Double-Protected Bank Clients Tricked by $78M Crimeware Scam

A scene from the bank heist movie 30 Minutes or Less. Photo: Wilson Webb

It used to be that a password was enough to keep your online bank account relatively safe. Then you needed a second factor — a text message or a one-time PIN, say — to be sure thieves weren’t breaking into your account. Now, even this so-called “two-factor” authentication has been thwarted, thanks to new crimeware variants that crooks have been using to automate their bank heists in an attempt to steal more than $78 million.

That’s according to security firms McAfee and Guardian Analytics, who released a report on the new banking trojans (.pdf). About a dozen groups have been using variants of Zeus and SpyEye that automate the process of transferring money from bank accounts. The stolen funds are transferred to pre-paid debit cards or into accounts controlled by money mules, allowing the mules to withdraw the money and wire it to the attackers.

Older versions of Zeus and SpyEye, which often get onto the machines of victims via phishing attacks or drive-by downloads, made the complicated process of bank robbery practically plug-and-play. Using “web injection” attacks, they tricked bank users into entering account details that were passed to the attackers.

But monetizing that information could be labor-intensive, since the attacker had to manually initiate a money transfer. The attacker might also be thwarted by two-factor authentication schemes that required a bank user to enter a one-time password or PIN sent to his phone. In order to grab the one-time number and use it, a hacker had to be online when the user entered it, to initiate a transfer while the number was still valid.

New variants of the malware, however, automate the process to dumb it down even further so the attacker doesn’t need to be directly involved in each transaction, eliminating the need for any pesky manual typing or other actions.

“With no human participation required, each attack moves quickly and scales neatly. This operation combines an insider level of understanding of banking transaction systems with both custom and off the shelf malicious code and appears to be worthy of the term ‘organized crime,’” the researchers write in their report.

The malware also bypasses two-factor authentication that some banks in Europe require. With such systems, a user swipes his card and enters a PIN in a reader, which then generates a one-time code that the account holder has to submit to the banking site to access his account or authenticate a transaction.

But in the automated attacks, the malware simply presents the user with a screen asking for the PIN and one-time code. The researchers say it’s “the first known case of fraud being able to bypass this form of two-factor authentication.”

The attacks have targeted victims primarily in Europe, but have also struck victims in Latin America and the U.S. and have used varied techniques that are tailored to the transaction process of each financial institution.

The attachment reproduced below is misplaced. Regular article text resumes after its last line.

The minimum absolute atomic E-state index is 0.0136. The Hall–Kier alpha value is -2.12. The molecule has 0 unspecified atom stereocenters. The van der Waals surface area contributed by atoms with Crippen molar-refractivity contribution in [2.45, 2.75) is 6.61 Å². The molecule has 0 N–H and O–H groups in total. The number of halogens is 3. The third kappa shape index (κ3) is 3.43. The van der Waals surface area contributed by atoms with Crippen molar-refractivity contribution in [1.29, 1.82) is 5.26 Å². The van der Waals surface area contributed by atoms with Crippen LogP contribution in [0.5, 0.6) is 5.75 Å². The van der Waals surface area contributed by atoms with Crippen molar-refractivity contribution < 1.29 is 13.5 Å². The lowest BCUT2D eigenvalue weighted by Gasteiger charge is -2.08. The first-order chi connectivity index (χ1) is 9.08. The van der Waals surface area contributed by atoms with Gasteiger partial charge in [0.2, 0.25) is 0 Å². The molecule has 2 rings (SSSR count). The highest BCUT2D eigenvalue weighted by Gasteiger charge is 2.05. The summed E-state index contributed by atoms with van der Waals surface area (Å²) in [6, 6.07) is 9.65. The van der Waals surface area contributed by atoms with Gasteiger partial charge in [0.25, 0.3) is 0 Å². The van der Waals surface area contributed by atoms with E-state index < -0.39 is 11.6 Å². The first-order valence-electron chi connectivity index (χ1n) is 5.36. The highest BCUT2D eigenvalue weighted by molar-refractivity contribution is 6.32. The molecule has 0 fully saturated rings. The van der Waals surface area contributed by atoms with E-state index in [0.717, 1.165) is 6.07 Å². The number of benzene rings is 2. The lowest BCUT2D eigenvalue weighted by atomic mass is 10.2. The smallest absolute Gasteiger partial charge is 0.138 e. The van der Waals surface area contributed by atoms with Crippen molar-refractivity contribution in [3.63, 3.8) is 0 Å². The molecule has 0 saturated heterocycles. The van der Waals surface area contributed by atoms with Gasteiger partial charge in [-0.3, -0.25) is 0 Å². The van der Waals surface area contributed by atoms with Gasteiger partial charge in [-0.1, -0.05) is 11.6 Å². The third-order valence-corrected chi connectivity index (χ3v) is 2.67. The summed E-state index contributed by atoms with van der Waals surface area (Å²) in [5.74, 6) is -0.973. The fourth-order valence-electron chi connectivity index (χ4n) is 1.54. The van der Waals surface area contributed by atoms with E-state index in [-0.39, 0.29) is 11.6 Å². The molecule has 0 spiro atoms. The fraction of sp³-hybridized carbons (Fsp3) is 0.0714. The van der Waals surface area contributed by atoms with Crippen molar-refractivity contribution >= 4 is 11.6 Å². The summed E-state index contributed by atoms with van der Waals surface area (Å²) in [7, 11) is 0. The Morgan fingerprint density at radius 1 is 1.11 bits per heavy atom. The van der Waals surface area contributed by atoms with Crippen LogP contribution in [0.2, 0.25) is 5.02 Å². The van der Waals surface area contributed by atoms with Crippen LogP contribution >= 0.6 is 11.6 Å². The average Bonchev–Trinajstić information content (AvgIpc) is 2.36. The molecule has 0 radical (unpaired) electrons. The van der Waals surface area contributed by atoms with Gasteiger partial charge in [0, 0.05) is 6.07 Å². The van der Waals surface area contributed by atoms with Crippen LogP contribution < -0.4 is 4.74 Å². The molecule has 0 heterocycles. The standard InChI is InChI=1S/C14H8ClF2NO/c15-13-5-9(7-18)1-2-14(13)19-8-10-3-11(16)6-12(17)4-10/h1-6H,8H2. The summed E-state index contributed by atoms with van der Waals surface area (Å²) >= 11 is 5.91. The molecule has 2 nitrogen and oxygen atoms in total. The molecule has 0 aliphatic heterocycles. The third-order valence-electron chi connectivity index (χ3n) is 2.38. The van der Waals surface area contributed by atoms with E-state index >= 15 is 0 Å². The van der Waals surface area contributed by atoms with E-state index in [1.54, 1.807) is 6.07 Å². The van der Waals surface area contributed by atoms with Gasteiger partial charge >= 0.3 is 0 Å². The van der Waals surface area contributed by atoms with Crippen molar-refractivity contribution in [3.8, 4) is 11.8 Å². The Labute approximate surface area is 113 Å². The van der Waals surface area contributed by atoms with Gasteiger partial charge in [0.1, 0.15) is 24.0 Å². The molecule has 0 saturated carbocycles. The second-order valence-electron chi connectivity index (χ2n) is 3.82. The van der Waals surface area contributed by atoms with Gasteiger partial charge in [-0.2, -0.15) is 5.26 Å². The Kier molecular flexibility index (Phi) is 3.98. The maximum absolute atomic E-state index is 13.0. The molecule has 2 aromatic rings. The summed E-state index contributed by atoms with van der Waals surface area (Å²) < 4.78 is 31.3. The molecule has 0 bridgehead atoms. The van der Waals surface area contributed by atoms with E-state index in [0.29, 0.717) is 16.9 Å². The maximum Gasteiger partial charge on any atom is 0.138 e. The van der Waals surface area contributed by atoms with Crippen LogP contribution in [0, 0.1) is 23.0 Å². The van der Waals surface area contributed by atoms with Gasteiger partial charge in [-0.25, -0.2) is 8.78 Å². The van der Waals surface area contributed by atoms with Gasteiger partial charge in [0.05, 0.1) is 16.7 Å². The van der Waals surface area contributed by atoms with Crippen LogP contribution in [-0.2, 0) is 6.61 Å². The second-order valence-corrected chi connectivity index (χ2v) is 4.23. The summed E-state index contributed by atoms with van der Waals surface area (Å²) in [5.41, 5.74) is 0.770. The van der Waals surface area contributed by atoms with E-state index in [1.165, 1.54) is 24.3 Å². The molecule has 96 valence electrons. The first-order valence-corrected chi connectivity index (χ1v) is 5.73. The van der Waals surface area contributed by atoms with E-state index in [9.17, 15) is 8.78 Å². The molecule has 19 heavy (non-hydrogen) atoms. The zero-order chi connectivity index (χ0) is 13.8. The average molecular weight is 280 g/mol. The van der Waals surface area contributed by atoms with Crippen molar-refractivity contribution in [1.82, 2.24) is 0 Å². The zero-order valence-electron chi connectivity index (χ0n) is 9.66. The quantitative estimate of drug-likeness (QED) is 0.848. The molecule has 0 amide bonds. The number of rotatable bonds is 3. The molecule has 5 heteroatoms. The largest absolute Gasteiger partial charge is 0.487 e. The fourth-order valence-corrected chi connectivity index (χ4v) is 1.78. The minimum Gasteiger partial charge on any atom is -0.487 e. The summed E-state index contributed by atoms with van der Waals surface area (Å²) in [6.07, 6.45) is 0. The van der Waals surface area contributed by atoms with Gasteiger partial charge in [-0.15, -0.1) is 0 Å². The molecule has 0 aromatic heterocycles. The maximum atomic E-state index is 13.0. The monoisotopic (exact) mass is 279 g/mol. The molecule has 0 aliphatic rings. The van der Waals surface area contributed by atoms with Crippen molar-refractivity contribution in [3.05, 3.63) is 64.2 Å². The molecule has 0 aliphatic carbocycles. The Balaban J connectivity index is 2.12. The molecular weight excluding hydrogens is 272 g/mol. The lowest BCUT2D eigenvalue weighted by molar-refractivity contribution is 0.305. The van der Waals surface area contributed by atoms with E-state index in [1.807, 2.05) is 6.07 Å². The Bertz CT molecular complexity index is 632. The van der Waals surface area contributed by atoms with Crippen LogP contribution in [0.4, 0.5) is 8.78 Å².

For example, in one attack against a victim in Italy, the malware injected a hidden iframe tag to hijack the victim’s account and initiate a money transfer without the attacker actively participating.

The malware examined balances in the victim’s various accounts and transferred either a fixed percentage that was pre-determined by the attacker or a small currency amount such as $600 to avoid suspicion.

The malware also collected information on the fly from a mule database in order to select an active account for depositing the stolen cash, ensuring that mule accounts that had been closed or flagged as fraudulent by banks were no longer used.

“No human interventions, no delays, no data entry errors,” were involved, the researchers write.

In Germany, the attackers compromised 176 accounts and attempted to transfer more than $1 million to mule accounts in Portugal, Greece, and the UK. On attacks in the Netherlands, conducted this last March, the attackers targeted 5,000 accounts and attempted to siphon more than $35 million.

In one case targeting a victim in the U.S., the attackers transferred funds from the victim’s corporate savings account to a corporate checking account before initiating an external transfer of money to a mule’s account outside the U.S. Victims in the U.S. were all commercial accounts that had several million dollars in balances.

In at least one case, the attackers actually hijacked legitimate money transfers instead of initiating their own. Funds intended to go from a North American account to a recipient in the UK to fund an escrow account for auctioned vehicles, got diverted to a mule account instead.

The processing of the fraudulent transactions is sometimes performed from servers in the U.S. and elsewhere, that are moved frequently to avoid discovery. Researchers found at least 60 servers being used for the malicious activity.

Logs collected from some of the servers showed the attackers issued commands to transfer $78 million from accounts at more than 60 financial institutions in several countries. Researchers believe there are other unknown servers used in the attacks, and that the fraudsters may have tried to siphon as much as $2 billion. It’s unclear how many of the initiated transactions were successful or how many were thwarted by banks that detected the fraudulent activity.

The malware variants take several steps to hide their activity from victims such as killing links for printable statements that appear on a web page so the user can’t easily view his balance. They also search for and erase confirmation emails sent by the bank and alter data on statements the user does see, to eliminate any evidence of the fraudulent transaction.